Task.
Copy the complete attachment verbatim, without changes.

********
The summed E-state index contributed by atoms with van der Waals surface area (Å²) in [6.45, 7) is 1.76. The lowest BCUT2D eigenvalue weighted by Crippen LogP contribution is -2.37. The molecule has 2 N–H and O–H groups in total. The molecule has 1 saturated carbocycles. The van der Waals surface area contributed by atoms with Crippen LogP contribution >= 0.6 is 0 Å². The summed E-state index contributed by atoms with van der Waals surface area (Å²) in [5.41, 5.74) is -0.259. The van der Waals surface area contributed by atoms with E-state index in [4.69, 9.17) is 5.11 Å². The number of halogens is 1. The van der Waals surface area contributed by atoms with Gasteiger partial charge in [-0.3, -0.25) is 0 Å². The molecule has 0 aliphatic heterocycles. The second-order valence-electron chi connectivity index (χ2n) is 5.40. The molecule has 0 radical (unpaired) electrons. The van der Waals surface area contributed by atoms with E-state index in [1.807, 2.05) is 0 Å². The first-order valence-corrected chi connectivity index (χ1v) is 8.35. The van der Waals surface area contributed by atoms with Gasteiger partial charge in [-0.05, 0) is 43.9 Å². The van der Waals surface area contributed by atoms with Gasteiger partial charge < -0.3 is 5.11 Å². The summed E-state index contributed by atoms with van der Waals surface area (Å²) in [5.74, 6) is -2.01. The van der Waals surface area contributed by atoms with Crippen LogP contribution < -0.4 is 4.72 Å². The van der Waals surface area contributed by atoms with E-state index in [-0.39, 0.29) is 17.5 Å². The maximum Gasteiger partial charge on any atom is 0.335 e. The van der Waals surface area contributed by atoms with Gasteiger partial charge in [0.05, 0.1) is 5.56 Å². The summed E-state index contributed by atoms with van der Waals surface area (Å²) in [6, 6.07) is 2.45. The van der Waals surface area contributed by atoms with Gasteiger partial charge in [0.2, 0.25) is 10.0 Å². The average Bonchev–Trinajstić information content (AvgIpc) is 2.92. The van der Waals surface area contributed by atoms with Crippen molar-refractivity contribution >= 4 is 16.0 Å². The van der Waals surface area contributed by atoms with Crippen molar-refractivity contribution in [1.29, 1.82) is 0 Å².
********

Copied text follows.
The summed E-state index contributed by atoms with van der Waals surface area (Å²) in [6.45, 7) is 1.76. The lowest BCUT2D eigenvalue weighted by Crippen LogP contribution is -2.37. The molecule has 2 N–H and O–H groups in total. The molecule has 1 saturated carbocycles. The van der Waals surface area contributed by atoms with Crippen LogP contribution >= 0.6 is 0 Å². The summed E-state index contributed by atoms with van der Waals surface area (Å²) in [5.41, 5.74) is -0.259. The van der Waals surface area contributed by atoms with E-state index in [4.69, 9.17) is 5.11 Å². The number of halogens is 1. The van der Waals surface area contributed by atoms with Gasteiger partial charge in [-0.3, -0.25) is 0 Å². The molecule has 0 aliphatic heterocycles. The second-order valence-electron chi connectivity index (χ2n) is 5.40. The molecule has 0 radical (unpaired) electrons. The van der Waals surface area contributed by atoms with E-state index in [1.807, 2.05) is 0 Å². The first-order valence-corrected chi connectivity index (χ1v) is 8.35. The van der Waals surface area contributed by atoms with Gasteiger partial charge in [-0.05, 0) is 43.9 Å². The van der Waals surface area contributed by atoms with Gasteiger partial charge < -0.3 is 5.11 Å². The summed E-state index contributed by atoms with van der Waals surface area (Å²) in [5.74, 6) is -2.01. The van der Waals surface area contributed by atoms with Crippen LogP contribution < -0.4 is 4.72 Å². The van der Waals surface area contributed by atoms with E-state index in [-0.39, 0.29) is 17.5 Å². The maximum Gasteiger partial charge on any atom is 0.335 e. The van der Waals surface area contributed by atoms with Gasteiger partial charge in [0.05, 0.1) is 5.56 Å². The summed E-state index contributed by atoms with van der Waals surface area (Å²) in [6, 6.07) is 2.45. The van der Waals surface area contributed by atoms with Gasteiger partial charge in [0.2, 0.25) is 10.0 Å². The average Bonchev–Trinajstić information content (AvgIpc) is 2.92. The van der Waals surface area contributed by atoms with Crippen molar-refractivity contribution >= 4 is 16.0 Å². The van der Waals surface area contributed by atoms with Crippen molar-refractivity contribution in [1.29, 1.82) is 0 Å².